Technical Cooperation Programs - Un research institute for social development (unrisd)

The UN Research Institute for Social Development (UNRISD) was created in 1963 as an autonomous agency within the UN system. It engages in multidisciplinary research on the social dimensions of contemporary problems affecting development. Its work is guided by the conviction that, for effective development policies to be formulated, an understanding of the social and political context is crucial. The institute attempts to provide governments, development agencies, grass roots organizations, and scholars with a better understanding of how development policies and processes of economic, social, and environmental change affect different social groups.

Working through an extensive network of national research centers, UNRISD aims to promote original research and strengthen research capacity in developing countries.

The UNRISD program for the 2000–03 period included work in the following areas: social policy and development; democracy and human rights; identities, conflict and cohesion; civil society and social movements; technology and society.

In 1996, UNRISD conducted the War-Torn Societies Project, which focused on post-conflict rebuilding and rehabilitation. The project sought to identify novel and integrated policy responses to the complex interactions between peacekeeping, relief, rehabilitation, and development activities.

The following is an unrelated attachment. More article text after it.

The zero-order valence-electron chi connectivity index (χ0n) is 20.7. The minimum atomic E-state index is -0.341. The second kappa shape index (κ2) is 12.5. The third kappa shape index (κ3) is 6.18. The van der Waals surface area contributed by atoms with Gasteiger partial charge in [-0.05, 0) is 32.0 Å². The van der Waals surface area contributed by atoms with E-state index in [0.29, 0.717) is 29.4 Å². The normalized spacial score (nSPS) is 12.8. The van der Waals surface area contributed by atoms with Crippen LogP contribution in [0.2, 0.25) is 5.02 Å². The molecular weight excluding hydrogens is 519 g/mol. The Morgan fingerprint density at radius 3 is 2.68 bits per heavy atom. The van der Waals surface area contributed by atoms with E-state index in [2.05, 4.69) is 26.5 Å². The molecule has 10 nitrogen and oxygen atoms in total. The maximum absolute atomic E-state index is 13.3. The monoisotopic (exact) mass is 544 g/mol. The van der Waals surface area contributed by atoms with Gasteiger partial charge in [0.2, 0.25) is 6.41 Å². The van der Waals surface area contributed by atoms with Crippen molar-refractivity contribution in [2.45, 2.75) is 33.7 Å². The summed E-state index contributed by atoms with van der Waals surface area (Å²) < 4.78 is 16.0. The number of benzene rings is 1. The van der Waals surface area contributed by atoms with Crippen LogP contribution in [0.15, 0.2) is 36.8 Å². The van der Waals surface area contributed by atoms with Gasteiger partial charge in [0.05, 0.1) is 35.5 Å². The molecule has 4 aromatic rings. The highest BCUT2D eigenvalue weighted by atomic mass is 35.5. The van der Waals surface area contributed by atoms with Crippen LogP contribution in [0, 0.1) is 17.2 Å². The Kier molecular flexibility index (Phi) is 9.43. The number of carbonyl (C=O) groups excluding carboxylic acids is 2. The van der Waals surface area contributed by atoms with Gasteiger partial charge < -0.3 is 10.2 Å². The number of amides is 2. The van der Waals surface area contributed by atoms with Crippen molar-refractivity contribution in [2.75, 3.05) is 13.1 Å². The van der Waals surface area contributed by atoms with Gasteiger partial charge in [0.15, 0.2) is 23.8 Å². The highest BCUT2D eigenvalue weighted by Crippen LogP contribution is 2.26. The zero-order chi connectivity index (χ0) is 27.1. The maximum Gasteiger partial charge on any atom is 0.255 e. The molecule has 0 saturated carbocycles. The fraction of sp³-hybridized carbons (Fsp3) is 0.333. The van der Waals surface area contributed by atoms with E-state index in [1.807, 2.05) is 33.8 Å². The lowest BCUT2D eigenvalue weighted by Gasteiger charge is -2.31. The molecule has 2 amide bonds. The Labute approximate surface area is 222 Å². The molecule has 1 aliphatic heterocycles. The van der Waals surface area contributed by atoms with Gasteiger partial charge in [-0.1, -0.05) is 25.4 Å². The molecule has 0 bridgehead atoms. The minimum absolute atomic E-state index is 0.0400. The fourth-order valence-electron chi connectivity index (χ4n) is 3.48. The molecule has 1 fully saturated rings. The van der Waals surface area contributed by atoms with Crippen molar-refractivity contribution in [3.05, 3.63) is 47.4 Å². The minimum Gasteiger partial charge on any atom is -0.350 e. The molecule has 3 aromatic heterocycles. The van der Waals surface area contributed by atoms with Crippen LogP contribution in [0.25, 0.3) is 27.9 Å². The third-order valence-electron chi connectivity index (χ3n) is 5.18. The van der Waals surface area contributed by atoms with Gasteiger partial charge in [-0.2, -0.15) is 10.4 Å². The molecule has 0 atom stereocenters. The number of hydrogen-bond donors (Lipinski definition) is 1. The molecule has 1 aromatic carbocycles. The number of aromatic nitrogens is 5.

The UNRISD Internship Program provides a limited number of graduate students from around the world the opportunity to gain valuable experience in an international research institute setting. Interns are selected on the basis of their academic experience and interests. Students selected for the unpaid internships spend a minimum of two months at UNRISD assisting project coordinators in developing project proposals, compiling annotated bibliographies, organizing research seminars, translating correspondence, and carrying out various tasks in the Reference Centre. As part of its mandate, UNRISD issues newsletters, books, and other publications, some of which are available online at .

By 2002, the institute had approximately 35 staff members at its headquarters in Geneva, and is financed entirely by voluntary contributions.

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